Hemodynamic changes and pain perception-related anxiety after experiencing an impacted-tooth removal: clinical practice outcome

  • Raocharernporn, Somchart (Department of Oral Maxillofacial Surgery, Faculty of Dentistry, Mahidol University) ;
  • Boonsiriseth, Kiatanant (Department of Oral Maxillofacial Surgery, Faculty of Dentistry, Mahidol University) ;
  • Khanijou, Manop (Department of Oral Maxillofacial Surgery, Faculty of Dentistry, Mahidol University) ;
  • Wongsirichat, Natthamet (Department of Oral Maxillofacial Surgery, Faculty of Dentistry, Mahidol University)
  • 투고 : 2017.01.20
  • 심사 : 2017.04.09
  • 발행 : 2017.06.30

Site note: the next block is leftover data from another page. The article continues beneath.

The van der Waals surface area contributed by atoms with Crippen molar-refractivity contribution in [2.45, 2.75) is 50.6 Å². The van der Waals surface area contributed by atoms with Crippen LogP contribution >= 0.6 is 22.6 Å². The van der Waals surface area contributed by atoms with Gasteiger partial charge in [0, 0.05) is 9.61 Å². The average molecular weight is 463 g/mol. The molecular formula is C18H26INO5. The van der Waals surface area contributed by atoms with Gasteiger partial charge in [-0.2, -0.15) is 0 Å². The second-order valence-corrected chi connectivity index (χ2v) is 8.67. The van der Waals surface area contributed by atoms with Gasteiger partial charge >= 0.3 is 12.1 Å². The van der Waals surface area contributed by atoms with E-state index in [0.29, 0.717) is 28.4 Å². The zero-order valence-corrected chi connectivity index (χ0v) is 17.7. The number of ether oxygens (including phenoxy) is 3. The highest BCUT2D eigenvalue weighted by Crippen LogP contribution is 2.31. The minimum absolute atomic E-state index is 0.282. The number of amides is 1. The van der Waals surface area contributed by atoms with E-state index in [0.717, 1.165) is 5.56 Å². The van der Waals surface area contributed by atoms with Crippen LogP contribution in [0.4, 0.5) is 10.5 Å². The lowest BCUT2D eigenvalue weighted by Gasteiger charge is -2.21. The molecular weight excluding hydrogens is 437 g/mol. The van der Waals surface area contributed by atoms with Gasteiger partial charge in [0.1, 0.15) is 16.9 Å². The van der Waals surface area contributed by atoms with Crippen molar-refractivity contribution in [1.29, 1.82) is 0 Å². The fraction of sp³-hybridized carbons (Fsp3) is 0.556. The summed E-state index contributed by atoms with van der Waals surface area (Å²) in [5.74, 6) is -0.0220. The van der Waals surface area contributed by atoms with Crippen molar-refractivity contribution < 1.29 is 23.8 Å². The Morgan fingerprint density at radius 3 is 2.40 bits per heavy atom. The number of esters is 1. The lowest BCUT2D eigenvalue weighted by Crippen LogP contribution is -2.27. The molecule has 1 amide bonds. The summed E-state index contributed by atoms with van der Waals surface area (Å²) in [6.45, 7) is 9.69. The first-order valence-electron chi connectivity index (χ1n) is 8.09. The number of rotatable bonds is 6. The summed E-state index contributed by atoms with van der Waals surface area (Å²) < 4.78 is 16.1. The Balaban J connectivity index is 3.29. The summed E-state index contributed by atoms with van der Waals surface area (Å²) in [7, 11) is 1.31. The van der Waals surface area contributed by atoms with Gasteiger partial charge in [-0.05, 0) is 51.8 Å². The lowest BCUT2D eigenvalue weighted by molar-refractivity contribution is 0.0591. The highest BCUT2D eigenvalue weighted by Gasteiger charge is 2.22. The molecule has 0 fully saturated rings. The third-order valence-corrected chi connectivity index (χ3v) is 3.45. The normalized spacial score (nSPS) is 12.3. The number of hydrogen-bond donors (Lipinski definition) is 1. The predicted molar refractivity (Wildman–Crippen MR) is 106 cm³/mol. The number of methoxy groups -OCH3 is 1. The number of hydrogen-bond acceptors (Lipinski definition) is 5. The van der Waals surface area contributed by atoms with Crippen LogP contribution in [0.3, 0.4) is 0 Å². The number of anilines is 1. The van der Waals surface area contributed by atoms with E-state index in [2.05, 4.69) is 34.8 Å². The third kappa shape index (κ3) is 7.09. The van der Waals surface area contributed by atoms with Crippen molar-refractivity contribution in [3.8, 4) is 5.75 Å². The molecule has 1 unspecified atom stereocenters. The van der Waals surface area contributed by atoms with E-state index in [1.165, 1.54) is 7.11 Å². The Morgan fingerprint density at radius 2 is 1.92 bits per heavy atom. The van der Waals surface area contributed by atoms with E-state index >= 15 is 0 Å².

Background: Dental fear is usually associated with hemodynamic changes. Fear of pain during the surgical removal of a lower impacted third molar might cause patients anxiety, thereby leading to avoidance of any future dental therapy. This study aimed to determine the effect of experiencing a surgical impacted-tooth removal on the pain perception-related anxiety and hemodynamic status. Method: Twenty-seven healthy patients aged 15-30 years (mean age, 24 years), for whom surgical removal of bilateral lower third molars was advised, were included. This prospective, randomized, controlled, split-mouth study involved operations on both sides of the mandibular arch, with a 1-month washout period in between. Blood pressure and heart rate were measured before the surgical procedure, during and after the injection, preoperatively, and postoperatively. Pain perception was evaluated using a 100-mm visual analog scale during the injection, preoperatively, and postoperatively after the numbness disappeared. Differences in the blood pressure, heart rate, and pain perception between the two appointments were analyzed using the paired t-test. For all statistical analyses, SPSS version 11.5 was used. Results: The mean pain perception values during the injection and preoperatively showed no significant differences between the two appointments (P > 0.05); however, significant differences in the blood pressure and heart rate were noted before the surgical procedure; preoperatively, the blood pressure alone showed a significant difference (P < 0.05). Conclusion: There was a significant decrease in the blood pressure and heart rate preoperatively; hence, experiencing a surgical impacted-tooth removal can reduce the subsequent preoperative anxiety in healthy patients.



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